Udakacandra (उदकचन्द्र).—a kind of magic. Derivable forms: udakacandraḥ (उदकचन्द्रः).Udakacandr...
Udakamañjarī (उदकमञ्जरी) is the name of an Ayurvedic recipe defined in the fourth volume of the...
Kuśodaka (कुशोदक).—water in which Kuśa grass has been infused; Ms.11.212. Derivable forms: kuśo...
Maṇḍodaka (मण्डोदक).—1) barm, yeast. 2) decorating walls, floors &c. on festive occasions. 3) m...
Tuṣodaka (तुषोदक).—sour rice-gruel or barley gruel. Derivable forms: tuṣodakam (तुषोदकम्).Tuṣod...
Uṣṇodaka (उष्णोदक).—1) warm or hot water. 2) a body-shampooer (aṅgamardaka); cf. Rām.2.83.14. '...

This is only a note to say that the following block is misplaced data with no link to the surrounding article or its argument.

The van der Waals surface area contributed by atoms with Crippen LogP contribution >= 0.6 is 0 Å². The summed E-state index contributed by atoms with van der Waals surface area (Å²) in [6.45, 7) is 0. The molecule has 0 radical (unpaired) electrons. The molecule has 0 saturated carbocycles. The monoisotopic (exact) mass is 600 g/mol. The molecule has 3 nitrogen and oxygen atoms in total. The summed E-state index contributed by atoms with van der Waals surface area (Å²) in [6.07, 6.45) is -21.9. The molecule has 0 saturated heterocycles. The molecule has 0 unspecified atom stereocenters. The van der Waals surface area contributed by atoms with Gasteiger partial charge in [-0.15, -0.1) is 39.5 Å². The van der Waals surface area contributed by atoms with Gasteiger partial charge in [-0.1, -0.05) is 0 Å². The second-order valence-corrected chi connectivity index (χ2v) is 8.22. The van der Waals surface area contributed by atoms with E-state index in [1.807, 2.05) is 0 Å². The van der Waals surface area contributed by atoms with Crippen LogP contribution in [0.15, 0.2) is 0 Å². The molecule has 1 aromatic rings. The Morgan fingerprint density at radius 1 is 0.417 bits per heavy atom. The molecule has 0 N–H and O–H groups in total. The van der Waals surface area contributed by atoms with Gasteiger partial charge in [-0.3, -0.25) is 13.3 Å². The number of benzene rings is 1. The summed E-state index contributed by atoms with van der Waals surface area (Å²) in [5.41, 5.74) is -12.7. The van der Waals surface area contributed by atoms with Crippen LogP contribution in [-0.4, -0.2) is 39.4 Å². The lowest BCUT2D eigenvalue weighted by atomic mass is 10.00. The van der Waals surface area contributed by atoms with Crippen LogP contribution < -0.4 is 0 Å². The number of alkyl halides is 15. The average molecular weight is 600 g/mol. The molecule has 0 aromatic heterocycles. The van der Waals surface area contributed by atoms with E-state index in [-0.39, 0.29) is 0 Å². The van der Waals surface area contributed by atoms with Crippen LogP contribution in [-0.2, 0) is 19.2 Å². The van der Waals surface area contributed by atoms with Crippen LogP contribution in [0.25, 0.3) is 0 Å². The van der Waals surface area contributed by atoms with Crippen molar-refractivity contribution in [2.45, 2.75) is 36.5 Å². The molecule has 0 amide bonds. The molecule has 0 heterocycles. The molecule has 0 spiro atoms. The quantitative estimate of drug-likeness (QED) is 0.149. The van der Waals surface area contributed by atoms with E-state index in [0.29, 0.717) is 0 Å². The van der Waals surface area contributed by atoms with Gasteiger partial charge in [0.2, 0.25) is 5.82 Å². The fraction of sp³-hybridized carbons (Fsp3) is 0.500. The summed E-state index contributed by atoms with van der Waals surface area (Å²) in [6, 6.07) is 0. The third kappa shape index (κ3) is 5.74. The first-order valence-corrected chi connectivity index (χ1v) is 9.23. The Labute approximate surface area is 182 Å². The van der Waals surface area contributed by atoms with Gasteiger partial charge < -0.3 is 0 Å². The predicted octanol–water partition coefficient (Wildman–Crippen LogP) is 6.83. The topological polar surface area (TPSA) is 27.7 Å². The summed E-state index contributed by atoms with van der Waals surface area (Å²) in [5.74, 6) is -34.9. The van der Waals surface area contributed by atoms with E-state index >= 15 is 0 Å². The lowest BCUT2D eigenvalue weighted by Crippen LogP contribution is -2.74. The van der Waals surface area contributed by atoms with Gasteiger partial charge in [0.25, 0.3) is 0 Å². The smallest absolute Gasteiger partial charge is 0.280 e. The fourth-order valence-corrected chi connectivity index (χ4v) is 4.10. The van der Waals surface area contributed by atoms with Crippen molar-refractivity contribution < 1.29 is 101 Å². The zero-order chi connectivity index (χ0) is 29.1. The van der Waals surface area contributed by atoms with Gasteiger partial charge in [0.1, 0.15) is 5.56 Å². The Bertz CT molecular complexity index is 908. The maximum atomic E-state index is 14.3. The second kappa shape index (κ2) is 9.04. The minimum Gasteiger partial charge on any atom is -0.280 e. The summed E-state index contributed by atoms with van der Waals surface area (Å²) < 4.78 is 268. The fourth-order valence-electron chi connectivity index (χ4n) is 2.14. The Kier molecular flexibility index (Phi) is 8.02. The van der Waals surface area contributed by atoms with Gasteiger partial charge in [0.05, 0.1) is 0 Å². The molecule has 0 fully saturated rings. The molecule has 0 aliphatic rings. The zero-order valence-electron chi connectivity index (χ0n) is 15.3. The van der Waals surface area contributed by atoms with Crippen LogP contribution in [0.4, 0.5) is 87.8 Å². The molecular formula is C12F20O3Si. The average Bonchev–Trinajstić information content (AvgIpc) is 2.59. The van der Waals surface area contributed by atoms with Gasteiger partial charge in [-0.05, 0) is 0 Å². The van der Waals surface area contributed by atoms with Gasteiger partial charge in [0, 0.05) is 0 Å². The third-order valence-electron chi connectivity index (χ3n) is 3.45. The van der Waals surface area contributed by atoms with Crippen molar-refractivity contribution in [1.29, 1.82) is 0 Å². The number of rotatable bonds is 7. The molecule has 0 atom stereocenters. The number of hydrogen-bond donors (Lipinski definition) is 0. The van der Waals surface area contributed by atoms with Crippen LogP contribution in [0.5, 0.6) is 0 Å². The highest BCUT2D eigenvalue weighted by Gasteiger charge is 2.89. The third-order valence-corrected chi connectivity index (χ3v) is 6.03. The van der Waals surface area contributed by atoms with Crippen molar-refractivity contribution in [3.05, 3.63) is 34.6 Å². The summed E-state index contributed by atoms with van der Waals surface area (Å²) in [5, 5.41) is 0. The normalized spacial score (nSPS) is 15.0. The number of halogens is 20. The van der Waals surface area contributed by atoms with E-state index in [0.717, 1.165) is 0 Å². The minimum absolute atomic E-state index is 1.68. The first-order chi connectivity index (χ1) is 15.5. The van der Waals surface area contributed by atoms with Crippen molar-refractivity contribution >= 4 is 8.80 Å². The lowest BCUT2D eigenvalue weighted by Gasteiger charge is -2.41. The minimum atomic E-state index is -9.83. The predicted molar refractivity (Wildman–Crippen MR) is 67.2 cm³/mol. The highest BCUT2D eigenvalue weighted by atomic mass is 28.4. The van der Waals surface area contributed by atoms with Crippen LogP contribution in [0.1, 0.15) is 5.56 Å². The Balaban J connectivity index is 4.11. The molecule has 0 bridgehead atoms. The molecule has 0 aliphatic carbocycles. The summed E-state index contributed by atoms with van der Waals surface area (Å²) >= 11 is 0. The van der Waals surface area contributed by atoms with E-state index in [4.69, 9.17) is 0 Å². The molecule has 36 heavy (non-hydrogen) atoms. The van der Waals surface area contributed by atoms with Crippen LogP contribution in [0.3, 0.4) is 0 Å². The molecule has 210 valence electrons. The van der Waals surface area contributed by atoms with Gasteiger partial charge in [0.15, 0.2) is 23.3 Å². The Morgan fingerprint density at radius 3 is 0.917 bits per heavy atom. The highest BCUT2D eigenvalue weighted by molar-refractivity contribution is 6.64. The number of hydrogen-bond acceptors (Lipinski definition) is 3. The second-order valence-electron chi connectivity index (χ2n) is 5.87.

Pādodaka (पादोदक).—1) water for washing the feet. 2) water in which the feet of sacred and reve...
Śaṅkhodaka (शङ्खोदक).—the water poured into a conch-shell. Derivable forms: śaṅkhodakam (शङ्खोद...
Udakaśānti (उदकशान्ति).—f. sprinkling holy or consecrated water over a sick person to allay fev...
Udakavādya (उदकवाद्य).—'water music' (performed by striking cups filled with water; cf. jalatar...
Samānodaka (समानोदक).—a relative connected by the libations of water to the Manes of common anc...
Udakavana (उदकवन) is the name of a park belonging to Udayana: a king that, out of attachment to...

Relevant text

Like what you read? Consider supporting this website: